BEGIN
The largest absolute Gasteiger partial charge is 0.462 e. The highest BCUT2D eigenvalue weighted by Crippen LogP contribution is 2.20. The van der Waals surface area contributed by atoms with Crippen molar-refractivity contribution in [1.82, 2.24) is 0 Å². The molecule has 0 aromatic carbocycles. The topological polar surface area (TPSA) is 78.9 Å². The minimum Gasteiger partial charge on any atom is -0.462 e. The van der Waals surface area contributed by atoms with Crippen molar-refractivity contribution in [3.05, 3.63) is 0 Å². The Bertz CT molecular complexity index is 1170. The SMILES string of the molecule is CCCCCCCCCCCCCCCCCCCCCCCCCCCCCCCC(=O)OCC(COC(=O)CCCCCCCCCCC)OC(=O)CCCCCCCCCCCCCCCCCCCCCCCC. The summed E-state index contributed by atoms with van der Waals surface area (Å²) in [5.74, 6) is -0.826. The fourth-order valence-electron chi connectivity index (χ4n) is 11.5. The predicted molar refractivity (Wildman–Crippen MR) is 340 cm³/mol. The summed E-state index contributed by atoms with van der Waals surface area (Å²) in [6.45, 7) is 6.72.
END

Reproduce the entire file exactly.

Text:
The largest absolute Gasteiger partial charge is 0.462 e. The highest BCUT2D eigenvalue weighted by Crippen LogP contribution is 2.20. The van der Waals surface area contributed by atoms with Crippen molar-refractivity contribution in [1.82, 2.24) is 0 Å². The molecule has 0 aromatic carbocycles. The topological polar surface area (TPSA) is 78.9 Å². The minimum Gasteiger partial charge on any atom is -0.462 e. The van der Waals surface area contributed by atoms with Crippen molar-refractivity contribution in [3.05, 3.63) is 0 Å². The Bertz CT molecular complexity index is 1170. The SMILES string of the molecule is CCCCCCCCCCCCCCCCCCCCCCCCCCCCCCCC(=O)OCC(COC(=O)CCCCCCCCCCC)OC(=O)CCCCCCCCCCCCCCCCCCCCCCCC. The summed E-state index contributed by atoms with van der Waals surface area (Å²) in [5.74, 6) is -0.826. The fourth-order valence-electron chi connectivity index (χ4n) is 11.5. The predicted molar refractivity (Wildman–Crippen MR) is 340 cm³/mol. The summed E-state index contributed by atoms with van der Waals surface area (Å²) in [6.45, 7) is 6.72.